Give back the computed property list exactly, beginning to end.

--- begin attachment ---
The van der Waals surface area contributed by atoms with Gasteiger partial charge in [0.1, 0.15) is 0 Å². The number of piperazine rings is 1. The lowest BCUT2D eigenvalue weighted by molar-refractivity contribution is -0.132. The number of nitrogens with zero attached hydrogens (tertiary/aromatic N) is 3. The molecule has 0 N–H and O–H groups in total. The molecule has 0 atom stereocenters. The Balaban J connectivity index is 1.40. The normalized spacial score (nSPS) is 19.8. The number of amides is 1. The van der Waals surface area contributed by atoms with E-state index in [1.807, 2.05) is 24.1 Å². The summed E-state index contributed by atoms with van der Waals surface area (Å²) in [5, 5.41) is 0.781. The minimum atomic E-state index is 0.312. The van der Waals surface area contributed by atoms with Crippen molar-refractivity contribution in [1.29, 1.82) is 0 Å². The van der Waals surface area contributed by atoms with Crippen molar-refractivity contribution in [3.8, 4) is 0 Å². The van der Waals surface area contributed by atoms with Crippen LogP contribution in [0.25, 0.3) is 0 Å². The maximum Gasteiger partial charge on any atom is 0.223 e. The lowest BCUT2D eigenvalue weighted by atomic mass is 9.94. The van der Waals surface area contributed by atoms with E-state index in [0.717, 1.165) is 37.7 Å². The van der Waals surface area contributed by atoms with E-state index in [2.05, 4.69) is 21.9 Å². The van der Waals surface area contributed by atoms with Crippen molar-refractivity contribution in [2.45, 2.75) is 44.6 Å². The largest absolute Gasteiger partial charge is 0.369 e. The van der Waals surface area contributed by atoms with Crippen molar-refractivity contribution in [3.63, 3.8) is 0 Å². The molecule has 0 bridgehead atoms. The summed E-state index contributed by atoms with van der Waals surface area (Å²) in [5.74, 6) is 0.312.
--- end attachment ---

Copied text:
The van der Waals surface area contributed by atoms with Gasteiger partial charge in [0.1, 0.15) is 0 Å². The number of piperazine rings is 1. The lowest BCUT2D eigenvalue weighted by molar-refractivity contribution is -0.132. The number of nitrogens with zero attached hydrogens (tertiary/aromatic N) is 3. The molecule has 0 N–H and O–H groups in total. The molecule has 0 atom stereocenters. The Balaban J connectivity index is 1.40. The normalized spacial score (nSPS) is 19.8. The number of amides is 1. The van der Waals surface area contributed by atoms with E-state index in [1.807, 2.05) is 24.1 Å². The summed E-state index contributed by atoms with van der Waals surface area (Å²) in [5, 5.41) is 0.781. The minimum atomic E-state index is 0.312. The van der Waals surface area contributed by atoms with Crippen molar-refractivity contribution in [1.29, 1.82) is 0 Å². The van der Waals surface area contributed by atoms with Crippen molar-refractivity contribution in [3.8, 4) is 0 Å². The van der Waals surface area contributed by atoms with Crippen LogP contribution in [0.25, 0.3) is 0 Å². The maximum Gasteiger partial charge on any atom is 0.223 e. The lowest BCUT2D eigenvalue weighted by atomic mass is 9.94. The van der Waals surface area contributed by atoms with E-state index in [0.717, 1.165) is 37.7 Å². The van der Waals surface area contributed by atoms with E-state index in [2.05, 4.69) is 21.9 Å². The van der Waals surface area contributed by atoms with Crippen molar-refractivity contribution in [2.45, 2.75) is 44.6 Å². The largest absolute Gasteiger partial charge is 0.369 e. The van der Waals surface area contributed by atoms with Crippen molar-refractivity contribution in [3.63, 3.8) is 0 Å². The molecule has 0 bridgehead atoms. The summed E-state index contributed by atoms with van der Waals surface area (Å²) in [5.74, 6) is 0.312.